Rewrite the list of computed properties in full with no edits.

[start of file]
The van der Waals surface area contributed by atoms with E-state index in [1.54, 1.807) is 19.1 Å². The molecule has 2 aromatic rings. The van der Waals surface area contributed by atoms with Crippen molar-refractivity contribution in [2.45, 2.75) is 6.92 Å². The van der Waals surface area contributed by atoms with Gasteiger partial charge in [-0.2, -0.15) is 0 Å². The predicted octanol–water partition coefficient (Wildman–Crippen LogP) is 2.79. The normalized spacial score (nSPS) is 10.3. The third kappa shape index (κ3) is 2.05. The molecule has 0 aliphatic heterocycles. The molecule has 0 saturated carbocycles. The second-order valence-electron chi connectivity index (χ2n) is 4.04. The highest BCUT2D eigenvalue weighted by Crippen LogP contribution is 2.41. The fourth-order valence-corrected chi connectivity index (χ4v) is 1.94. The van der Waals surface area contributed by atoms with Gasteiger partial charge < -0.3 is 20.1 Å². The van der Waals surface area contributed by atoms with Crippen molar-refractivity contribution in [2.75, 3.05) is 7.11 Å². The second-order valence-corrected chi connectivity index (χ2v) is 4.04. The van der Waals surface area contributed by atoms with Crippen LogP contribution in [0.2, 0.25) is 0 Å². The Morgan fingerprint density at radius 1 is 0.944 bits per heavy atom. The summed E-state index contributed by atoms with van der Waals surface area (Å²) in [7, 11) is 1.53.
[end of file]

The van der Waals surface area contributed by atoms with E-state index in [1.54, 1.807) is 19.1 Å². The molecule has 2 aromatic rings. The van der Waals surface area contributed by atoms with Crippen molar-refractivity contribution in [2.45, 2.75) is 6.92 Å². The van der Waals surface area contributed by atoms with Gasteiger partial charge in [-0.2, -0.15) is 0 Å². The predicted octanol–water partition coefficient (Wildman–Crippen LogP) is 2.79. The normalized spacial score (nSPS) is 10.3. The third kappa shape index (κ3) is 2.05. The molecule has 0 aliphatic heterocycles. The molecule has 0 saturated carbocycles. The second-order valence-electron chi connectivity index (χ2n) is 4.04. The highest BCUT2D eigenvalue weighted by Crippen LogP contribution is 2.41. The fourth-order valence-corrected chi connectivity index (χ4v) is 1.94. The van der Waals surface area contributed by atoms with Gasteiger partial charge < -0.3 is 20.1 Å². The van der Waals surface area contributed by atoms with Crippen molar-refractivity contribution in [2.75, 3.05) is 7.11 Å². The second-order valence-corrected chi connectivity index (χ2v) is 4.04. The van der Waals surface area contributed by atoms with Crippen LogP contribution in [0.2, 0.25) is 0 Å². The Morgan fingerprint density at radius 1 is 0.944 bits per heavy atom. The summed E-state index contributed by atoms with van der Waals surface area (Å²) in [7, 11) is 1.53.